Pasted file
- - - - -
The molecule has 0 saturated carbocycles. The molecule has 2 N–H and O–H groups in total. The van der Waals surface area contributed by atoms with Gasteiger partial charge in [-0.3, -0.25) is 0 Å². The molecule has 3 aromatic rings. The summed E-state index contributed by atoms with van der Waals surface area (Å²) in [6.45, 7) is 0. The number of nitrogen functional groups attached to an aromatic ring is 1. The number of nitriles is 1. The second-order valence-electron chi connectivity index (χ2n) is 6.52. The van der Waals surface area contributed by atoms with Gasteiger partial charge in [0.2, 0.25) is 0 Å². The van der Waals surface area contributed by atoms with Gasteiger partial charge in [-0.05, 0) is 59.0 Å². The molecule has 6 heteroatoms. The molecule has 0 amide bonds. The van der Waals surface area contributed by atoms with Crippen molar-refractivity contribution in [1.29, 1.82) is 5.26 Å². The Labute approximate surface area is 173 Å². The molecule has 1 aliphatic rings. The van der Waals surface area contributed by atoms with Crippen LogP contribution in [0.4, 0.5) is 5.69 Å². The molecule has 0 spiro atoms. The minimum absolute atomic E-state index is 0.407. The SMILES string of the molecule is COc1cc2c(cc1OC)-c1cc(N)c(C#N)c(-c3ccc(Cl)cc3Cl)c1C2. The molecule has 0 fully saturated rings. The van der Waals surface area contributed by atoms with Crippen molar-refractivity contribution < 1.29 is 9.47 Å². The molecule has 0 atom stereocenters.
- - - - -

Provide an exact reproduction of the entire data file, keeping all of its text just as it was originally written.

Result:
The molecule has 0 saturated carbocycles. The molecule has 2 N–H and O–H groups in total. The van der Waals surface area contributed by atoms with Gasteiger partial charge in [-0.3, -0.25) is 0 Å². The molecule has 3 aromatic rings. The summed E-state index contributed by atoms with van der Waals surface area (Å²) in [6.45, 7) is 0. The number of nitrogen functional groups attached to an aromatic ring is 1. The number of nitriles is 1. The second-order valence-electron chi connectivity index (χ2n) is 6.52. The van der Waals surface area contributed by atoms with Gasteiger partial charge in [0.2, 0.25) is 0 Å². The van der Waals surface area contributed by atoms with Gasteiger partial charge in [-0.05, 0) is 59.0 Å². The molecule has 6 heteroatoms. The molecule has 0 amide bonds. The van der Waals surface area contributed by atoms with Crippen molar-refractivity contribution in [1.29, 1.82) is 5.26 Å². The Labute approximate surface area is 173 Å². The molecule has 1 aliphatic rings. The van der Waals surface area contributed by atoms with Crippen LogP contribution in [0.4, 0.5) is 5.69 Å². The molecule has 0 spiro atoms. The minimum absolute atomic E-state index is 0.407. The SMILES string of the molecule is COc1cc2c(cc1OC)-c1cc(N)c(C#N)c(-c3ccc(Cl)cc3Cl)c1C2. The molecule has 0 fully saturated rings. The van der Waals surface area contributed by atoms with Crippen molar-refractivity contribution < 1.29 is 9.47 Å². The molecule has 0 atom stereocenters.